The other day a dear friend Rachel Hadas emailed to tell me that she “loves the intuitive wisdom, in cutting through Gordian Knots, that I demonstrate in my blogs.” I liked the sound of what she was saying but wanted to be sure that I understood the meaning of her words. So, as I often do, I looked up the definition of Gordian Knot. You see, Rachel is a renowned poet and professor of English Literature at Rutgers University and her metaphors are chosen with care.
I went online and learned that “The Gordian Knot is often used as a metaphor for an intractable problem (untying an impossibly tangled knot) solved easily by finding an approach to the problem that renders the perceived constraints of the problem moot (cutting the Gordian knot).”
I can’t say that the issues about the complexities of healthcare communication that I’ve described in my blogs “renders the problem moot” but it made me think about what it often takes to unravel the tangles in the knot.
First and foremost, doctor and patient must recognize their areas of expertise. We know that a doctor holds knowledge about the science of medicine and can offer advice based on what they have learned in training and through clinical experience. The patient, on the other hand, is an expert on the lived experience of illness and, if they understand their health status and risks and benefits of treatment options and quality of life considerations, they can actively engage in making informed decisions about care.
So, how does a doctor and patient untangle the communication knot? A good place to start is to recognize a shared humanity by placing oneself in another’s shoes. I recall Adrienne Barnes, who was diagnosed with pancreatic cancer, telling me about her disappointment and anger when doctors did not return phone calls or emails. I asked her what should be done about this. Her reply was “They should get sick.” Her point is well taken. If a doctor took a moment and thought about what it would be like if they or a loved one was seriously ill, perhaps they would have called her back.
It’s also true that doctors have a hard job with ever increasing demands on their time. Invariably, some patients may not receive the attention they need because of these time constraints and leave the office disappointed. I believe patients should tell doctors that you recognize the pressures they face and, if circumstances warrant, how hard it must be to engage in conversations when a treatment is no longer effective. It’s also important to let doctors know that you’re going to need their help and support in making decisions about care that align with “your preferences.”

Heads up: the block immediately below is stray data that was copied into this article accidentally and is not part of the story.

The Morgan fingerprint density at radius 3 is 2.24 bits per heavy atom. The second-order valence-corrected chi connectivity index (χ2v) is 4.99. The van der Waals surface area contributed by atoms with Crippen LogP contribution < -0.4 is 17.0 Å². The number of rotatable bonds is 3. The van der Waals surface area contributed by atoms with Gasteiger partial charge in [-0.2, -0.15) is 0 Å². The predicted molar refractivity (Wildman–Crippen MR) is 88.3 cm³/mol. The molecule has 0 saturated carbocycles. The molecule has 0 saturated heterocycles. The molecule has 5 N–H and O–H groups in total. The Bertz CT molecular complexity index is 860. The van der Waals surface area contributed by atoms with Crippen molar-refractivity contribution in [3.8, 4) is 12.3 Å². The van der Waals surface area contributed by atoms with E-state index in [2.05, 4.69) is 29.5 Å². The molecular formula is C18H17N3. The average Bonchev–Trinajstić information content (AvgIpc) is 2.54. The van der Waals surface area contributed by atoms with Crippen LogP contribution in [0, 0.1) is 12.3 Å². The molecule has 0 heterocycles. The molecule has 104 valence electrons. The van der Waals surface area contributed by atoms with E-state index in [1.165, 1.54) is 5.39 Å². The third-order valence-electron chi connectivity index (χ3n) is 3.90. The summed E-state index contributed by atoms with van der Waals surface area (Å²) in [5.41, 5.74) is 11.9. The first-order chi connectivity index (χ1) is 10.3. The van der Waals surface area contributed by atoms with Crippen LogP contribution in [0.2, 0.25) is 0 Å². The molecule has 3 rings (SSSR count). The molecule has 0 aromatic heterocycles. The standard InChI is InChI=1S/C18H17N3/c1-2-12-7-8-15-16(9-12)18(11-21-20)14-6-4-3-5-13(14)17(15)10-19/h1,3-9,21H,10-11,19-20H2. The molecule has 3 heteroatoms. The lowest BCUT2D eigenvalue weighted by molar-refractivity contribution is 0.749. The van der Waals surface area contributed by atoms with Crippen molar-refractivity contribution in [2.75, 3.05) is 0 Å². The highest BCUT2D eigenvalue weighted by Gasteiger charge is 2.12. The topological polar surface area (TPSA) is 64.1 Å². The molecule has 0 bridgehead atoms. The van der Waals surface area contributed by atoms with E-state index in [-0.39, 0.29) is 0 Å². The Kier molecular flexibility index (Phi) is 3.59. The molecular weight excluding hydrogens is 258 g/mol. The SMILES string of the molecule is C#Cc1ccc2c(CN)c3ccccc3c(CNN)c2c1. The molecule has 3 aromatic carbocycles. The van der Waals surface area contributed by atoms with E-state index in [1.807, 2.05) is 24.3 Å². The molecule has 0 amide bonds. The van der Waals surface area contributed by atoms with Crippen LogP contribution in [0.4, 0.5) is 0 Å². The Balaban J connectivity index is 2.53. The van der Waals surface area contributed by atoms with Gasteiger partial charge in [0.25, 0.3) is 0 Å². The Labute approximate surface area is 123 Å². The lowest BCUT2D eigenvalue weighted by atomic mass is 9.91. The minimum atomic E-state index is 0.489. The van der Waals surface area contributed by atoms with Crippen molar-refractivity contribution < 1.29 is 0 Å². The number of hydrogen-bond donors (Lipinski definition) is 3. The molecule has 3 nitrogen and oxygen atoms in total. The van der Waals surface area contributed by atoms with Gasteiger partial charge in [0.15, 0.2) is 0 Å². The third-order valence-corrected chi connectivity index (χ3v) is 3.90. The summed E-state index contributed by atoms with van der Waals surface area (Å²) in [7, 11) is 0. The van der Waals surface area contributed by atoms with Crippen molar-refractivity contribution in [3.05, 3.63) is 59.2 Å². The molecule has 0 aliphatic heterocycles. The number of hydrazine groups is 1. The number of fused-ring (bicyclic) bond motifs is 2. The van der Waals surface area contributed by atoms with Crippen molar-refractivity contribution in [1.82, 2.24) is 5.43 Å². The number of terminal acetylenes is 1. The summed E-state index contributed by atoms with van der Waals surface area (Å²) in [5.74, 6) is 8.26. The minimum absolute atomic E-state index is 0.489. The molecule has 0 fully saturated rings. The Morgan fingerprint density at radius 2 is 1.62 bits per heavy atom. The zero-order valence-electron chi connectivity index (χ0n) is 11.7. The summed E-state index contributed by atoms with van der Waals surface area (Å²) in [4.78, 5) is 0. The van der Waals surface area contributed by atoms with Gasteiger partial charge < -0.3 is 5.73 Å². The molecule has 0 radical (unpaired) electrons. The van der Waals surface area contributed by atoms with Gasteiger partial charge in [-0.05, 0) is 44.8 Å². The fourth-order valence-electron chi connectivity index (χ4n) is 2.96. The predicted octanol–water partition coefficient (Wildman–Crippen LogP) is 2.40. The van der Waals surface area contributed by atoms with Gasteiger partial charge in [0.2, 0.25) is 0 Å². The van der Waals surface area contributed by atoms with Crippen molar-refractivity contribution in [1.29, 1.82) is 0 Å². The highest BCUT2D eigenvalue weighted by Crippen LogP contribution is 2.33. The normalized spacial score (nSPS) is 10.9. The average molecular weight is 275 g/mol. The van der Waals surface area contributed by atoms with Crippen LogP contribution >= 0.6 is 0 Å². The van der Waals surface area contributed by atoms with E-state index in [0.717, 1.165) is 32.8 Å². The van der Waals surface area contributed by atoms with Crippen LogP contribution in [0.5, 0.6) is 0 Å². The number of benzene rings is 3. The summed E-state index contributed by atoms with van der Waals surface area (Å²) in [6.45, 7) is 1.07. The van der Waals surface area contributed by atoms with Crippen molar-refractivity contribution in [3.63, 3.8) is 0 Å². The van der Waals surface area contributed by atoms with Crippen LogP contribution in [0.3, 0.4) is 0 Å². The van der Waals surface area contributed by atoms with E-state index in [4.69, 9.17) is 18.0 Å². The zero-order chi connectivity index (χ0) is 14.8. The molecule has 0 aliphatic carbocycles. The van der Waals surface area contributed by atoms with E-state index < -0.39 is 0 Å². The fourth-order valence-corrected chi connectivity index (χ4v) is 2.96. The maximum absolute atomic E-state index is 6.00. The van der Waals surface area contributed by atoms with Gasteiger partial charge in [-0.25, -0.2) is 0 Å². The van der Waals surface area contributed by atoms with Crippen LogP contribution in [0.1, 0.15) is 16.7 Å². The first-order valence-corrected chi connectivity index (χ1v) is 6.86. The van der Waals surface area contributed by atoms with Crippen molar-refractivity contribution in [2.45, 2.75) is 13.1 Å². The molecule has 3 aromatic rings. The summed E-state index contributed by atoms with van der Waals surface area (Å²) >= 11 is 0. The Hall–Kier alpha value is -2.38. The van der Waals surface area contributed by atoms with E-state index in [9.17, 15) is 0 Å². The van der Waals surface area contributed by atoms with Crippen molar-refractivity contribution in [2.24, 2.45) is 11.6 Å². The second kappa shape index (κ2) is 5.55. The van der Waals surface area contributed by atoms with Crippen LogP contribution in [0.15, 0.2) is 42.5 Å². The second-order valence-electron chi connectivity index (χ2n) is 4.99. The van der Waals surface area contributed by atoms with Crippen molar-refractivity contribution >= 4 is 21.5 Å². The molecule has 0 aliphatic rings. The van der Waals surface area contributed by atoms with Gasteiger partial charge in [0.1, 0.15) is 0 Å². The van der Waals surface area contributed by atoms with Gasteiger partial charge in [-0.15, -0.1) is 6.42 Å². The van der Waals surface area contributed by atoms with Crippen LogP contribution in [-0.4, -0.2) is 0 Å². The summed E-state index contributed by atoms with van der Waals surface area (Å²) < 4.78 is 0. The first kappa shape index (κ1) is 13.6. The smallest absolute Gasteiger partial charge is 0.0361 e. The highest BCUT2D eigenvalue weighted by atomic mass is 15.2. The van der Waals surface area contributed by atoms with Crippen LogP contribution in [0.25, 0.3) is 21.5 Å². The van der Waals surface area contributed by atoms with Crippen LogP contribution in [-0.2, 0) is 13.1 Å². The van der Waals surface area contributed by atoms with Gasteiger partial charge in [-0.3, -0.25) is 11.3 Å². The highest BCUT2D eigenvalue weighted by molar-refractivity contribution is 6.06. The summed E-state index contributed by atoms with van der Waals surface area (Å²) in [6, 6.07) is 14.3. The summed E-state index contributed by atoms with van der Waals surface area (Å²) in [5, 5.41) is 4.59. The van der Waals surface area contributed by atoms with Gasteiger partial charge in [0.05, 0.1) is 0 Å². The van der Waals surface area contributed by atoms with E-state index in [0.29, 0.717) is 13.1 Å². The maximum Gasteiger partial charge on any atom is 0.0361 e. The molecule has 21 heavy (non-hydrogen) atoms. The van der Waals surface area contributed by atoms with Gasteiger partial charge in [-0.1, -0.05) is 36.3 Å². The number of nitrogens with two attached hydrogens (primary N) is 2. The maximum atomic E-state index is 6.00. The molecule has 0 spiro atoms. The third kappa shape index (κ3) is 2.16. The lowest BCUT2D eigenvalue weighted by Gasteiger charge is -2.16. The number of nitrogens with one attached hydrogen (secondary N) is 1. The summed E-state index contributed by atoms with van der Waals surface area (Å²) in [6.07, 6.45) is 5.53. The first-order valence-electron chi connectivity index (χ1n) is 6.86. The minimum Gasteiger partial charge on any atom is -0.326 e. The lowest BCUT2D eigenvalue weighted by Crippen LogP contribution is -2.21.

Over the years, when I observed doctors and patients openly acknowledge to one another the challenges in navigating uncertainties about the course of an illness, they formed a partnership based on a shared humanity. Now, with the image of the Gordian Knot in mind, I can visualize it unraveling and opening up space for honest communication. By untying the knot together, doctor and patient can walk hand in hand into the unknown.
That was great. Beautifully written and on the mark. Great interpretation of Gideon’s knot
Ellen Perry Berkeley
We went out to Mayo Clinic quite a few times, starting when the doctor here (no longer here, thank goodness) said to Roy that he was thinking about himself too much — and didn’t even do the most basic investigation after Roy told of various symptoms that were bothering him. At Mayo, a month or so later, they found thyroid cancer. …………… The very good part of things at Mayo was that doctors were paid a salary — didn’t get money according to the number of patients they’d see. The doctors therefore could spend as much time as necessary with each patient. I don’t think we ever abused this system by taking too much of a doctor’s time, but it always felt good to be able to talk as much as was necessary. That was 30 and 40 years ago. They probably still have that way of doing things. We loved it.
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